“Don’t tempt me with that delicious cake. I’m on a diet.”
“So what? You can always start over tomorrow.”
“But this is the fourth time this year.”Something I wrote to make a point
It’s easy to start a task. People do it all the time. At the beginning of each year, people start writing novels only to give up after a few weeks. Some start exercising or dieting but lose their resolve after a few days and revert to their old habits. Building a new habit is just like a marathon. Many people will be at the starting line. Some will drop out after some time. A few will actually cross the finish line.
Most people make resolutions and plans in good faith. They actually want to improve their capacity or get more done. The problem lies in their mindset. They believe just wanting it should be enough. They make the plans and create the checklists. So far, so good. Now, if they could only actually start and keep doing it. It’s not easy to make a commitment to do every important task on your to-do list when due. There will be days when you encounter resistance.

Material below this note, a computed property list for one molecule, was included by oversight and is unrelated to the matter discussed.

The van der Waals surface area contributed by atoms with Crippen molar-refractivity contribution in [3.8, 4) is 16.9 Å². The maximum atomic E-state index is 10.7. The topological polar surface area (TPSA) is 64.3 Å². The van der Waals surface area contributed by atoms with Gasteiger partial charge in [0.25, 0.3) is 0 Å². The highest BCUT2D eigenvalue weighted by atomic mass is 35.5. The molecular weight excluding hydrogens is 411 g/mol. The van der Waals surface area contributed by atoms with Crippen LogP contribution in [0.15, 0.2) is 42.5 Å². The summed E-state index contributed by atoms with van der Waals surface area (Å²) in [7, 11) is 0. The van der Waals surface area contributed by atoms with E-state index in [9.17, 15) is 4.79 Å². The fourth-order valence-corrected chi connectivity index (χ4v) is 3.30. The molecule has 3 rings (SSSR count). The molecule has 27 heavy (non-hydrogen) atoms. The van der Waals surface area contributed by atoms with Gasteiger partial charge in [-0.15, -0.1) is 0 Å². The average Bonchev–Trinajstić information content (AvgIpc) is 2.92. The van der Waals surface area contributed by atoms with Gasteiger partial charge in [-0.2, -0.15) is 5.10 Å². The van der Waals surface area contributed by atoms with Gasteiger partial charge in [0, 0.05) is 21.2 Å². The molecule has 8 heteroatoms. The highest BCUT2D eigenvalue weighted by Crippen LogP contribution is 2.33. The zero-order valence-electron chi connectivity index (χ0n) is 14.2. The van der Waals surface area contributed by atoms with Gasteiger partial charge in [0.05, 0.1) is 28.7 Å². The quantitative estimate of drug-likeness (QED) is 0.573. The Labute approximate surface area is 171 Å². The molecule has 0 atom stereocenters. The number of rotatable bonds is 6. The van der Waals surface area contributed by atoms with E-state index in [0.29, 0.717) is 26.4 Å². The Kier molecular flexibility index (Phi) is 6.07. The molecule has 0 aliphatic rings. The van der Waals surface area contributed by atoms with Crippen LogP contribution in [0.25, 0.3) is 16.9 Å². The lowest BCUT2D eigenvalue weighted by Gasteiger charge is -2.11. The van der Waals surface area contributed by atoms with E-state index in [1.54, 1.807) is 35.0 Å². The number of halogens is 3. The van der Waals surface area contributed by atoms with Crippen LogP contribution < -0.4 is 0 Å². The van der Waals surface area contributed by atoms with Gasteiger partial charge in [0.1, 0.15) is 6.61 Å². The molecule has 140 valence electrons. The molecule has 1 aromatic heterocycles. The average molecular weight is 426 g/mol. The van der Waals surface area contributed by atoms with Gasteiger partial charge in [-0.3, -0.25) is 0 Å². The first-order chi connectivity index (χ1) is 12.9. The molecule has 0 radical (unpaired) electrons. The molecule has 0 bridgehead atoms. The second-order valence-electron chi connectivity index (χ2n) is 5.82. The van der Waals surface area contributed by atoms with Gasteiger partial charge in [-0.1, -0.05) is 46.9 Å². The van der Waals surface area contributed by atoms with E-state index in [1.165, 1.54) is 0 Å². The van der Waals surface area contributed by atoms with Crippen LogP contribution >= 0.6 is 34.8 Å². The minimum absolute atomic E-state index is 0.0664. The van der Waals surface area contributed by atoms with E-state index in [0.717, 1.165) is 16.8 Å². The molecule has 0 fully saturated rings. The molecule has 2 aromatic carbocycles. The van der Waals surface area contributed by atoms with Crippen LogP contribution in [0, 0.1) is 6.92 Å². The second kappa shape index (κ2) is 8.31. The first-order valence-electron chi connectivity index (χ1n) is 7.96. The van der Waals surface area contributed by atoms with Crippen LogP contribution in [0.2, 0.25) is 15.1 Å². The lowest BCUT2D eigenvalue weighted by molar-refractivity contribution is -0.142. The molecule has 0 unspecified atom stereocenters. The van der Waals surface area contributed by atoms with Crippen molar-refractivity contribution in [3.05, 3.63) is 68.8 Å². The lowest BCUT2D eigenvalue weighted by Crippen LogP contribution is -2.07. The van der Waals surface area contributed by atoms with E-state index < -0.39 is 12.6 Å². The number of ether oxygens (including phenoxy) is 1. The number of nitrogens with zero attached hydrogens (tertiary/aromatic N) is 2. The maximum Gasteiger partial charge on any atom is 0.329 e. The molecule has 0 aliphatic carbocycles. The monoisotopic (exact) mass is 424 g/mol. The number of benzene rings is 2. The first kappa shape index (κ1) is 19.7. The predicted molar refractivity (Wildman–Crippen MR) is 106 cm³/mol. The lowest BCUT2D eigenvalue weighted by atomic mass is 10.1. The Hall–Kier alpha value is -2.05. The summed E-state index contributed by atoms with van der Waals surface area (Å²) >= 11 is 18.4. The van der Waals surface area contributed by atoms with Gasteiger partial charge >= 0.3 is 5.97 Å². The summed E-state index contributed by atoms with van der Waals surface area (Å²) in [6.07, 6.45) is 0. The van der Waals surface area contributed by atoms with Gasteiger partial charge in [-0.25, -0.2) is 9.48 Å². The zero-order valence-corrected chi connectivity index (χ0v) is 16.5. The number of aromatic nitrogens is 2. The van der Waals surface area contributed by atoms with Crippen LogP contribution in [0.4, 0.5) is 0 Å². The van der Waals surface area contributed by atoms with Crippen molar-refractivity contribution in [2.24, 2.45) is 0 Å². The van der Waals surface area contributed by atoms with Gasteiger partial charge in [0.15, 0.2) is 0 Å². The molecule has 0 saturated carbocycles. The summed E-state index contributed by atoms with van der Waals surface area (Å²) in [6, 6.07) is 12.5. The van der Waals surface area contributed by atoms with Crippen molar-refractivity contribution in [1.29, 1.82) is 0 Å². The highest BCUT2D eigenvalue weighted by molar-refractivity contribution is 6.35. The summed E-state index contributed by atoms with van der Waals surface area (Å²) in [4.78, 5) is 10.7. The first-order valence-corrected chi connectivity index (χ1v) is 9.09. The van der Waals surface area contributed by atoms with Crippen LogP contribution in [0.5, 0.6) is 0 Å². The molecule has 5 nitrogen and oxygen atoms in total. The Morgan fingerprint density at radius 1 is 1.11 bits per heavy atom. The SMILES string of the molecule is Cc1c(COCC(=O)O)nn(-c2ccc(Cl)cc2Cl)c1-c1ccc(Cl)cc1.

If your goal is to read more books and you are yet to develop the habit of reading, your best bet is to do something so simple it seems absurd. Read 10 pages a day. It doesn’t sound like much but 10 pages a day add up quickly to become 70 pages a week and 300 pages a month. You’d have read a decent sized book in a month.
Don’t break the Chain
Comedian, Jerry Seinfeld is famous for crossing a big red “X” on a wall calendar for each day he writes down new material. After a number of days, he wakes up every morning and he sees those line of X’s on the wall and he asks himself do I really want to ruin that beautiful pattern I have there?
Did you fail to go for your morning exercise today? That’s bad but it need not be the end. Whatever you do, make sure you don’t miss it tomorrow. The days you fail should be the exceptions and not the rule. You can do it.